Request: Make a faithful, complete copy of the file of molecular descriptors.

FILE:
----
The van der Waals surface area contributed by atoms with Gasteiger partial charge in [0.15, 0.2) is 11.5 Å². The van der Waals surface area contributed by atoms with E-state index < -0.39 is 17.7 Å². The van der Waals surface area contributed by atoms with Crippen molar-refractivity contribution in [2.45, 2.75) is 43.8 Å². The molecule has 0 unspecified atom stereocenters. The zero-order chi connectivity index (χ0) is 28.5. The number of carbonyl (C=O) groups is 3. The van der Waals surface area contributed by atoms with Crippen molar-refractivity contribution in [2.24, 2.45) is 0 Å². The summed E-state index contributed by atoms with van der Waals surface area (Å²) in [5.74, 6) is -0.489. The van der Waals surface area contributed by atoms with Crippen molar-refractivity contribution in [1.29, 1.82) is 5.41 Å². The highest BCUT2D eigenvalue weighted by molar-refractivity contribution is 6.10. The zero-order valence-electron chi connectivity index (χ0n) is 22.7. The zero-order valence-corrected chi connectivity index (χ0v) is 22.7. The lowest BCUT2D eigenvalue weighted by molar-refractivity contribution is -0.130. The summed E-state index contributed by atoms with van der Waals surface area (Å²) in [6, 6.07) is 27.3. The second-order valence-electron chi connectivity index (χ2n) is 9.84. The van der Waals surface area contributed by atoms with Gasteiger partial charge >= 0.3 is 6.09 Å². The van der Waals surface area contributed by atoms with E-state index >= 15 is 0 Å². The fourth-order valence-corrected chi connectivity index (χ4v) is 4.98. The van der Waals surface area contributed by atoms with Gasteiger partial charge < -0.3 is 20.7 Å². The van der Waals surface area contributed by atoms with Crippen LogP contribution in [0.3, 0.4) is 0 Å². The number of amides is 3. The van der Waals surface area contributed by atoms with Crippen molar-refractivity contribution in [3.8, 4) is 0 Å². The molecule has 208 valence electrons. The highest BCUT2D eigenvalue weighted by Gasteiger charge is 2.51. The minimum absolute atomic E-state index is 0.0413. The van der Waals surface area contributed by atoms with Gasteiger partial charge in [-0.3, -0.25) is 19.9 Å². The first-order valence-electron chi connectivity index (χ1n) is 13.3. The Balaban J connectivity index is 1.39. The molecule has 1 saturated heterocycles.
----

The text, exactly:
The van der Waals surface area contributed by atoms with Gasteiger partial charge in [0.15, 0.2) is 11.5 Å². The van der Waals surface area contributed by atoms with E-state index < -0.39 is 17.7 Å². The van der Waals surface area contributed by atoms with Crippen molar-refractivity contribution in [2.45, 2.75) is 43.8 Å². The molecule has 0 unspecified atom stereocenters. The zero-order chi connectivity index (χ0) is 28.5. The number of carbonyl (C=O) groups is 3. The van der Waals surface area contributed by atoms with Crippen molar-refractivity contribution in [2.24, 2.45) is 0 Å². The summed E-state index contributed by atoms with van der Waals surface area (Å²) in [5.74, 6) is -0.489. The van der Waals surface area contributed by atoms with Crippen molar-refractivity contribution in [1.29, 1.82) is 5.41 Å². The highest BCUT2D eigenvalue weighted by molar-refractivity contribution is 6.10. The zero-order valence-electron chi connectivity index (χ0n) is 22.7. The zero-order valence-corrected chi connectivity index (χ0v) is 22.7. The lowest BCUT2D eigenvalue weighted by molar-refractivity contribution is -0.130. The summed E-state index contributed by atoms with van der Waals surface area (Å²) in [6, 6.07) is 27.3. The second-order valence-electron chi connectivity index (χ2n) is 9.84. The van der Waals surface area contributed by atoms with Gasteiger partial charge >= 0.3 is 6.09 Å². The van der Waals surface area contributed by atoms with E-state index >= 15 is 0 Å². The fourth-order valence-corrected chi connectivity index (χ4v) is 4.98. The van der Waals surface area contributed by atoms with Gasteiger partial charge < -0.3 is 20.7 Å². The van der Waals surface area contributed by atoms with Crippen LogP contribution in [0.3, 0.4) is 0 Å². The number of amides is 3. The van der Waals surface area contributed by atoms with Crippen molar-refractivity contribution in [3.8, 4) is 0 Å². The molecule has 208 valence electrons. The highest BCUT2D eigenvalue weighted by Gasteiger charge is 2.51. The minimum absolute atomic E-state index is 0.0413. The van der Waals surface area contributed by atoms with Gasteiger partial charge in [-0.3, -0.25) is 19.9 Å². The first-order valence-electron chi connectivity index (χ1n) is 13.3. The Balaban J connectivity index is 1.39. The molecule has 1 saturated heterocycles.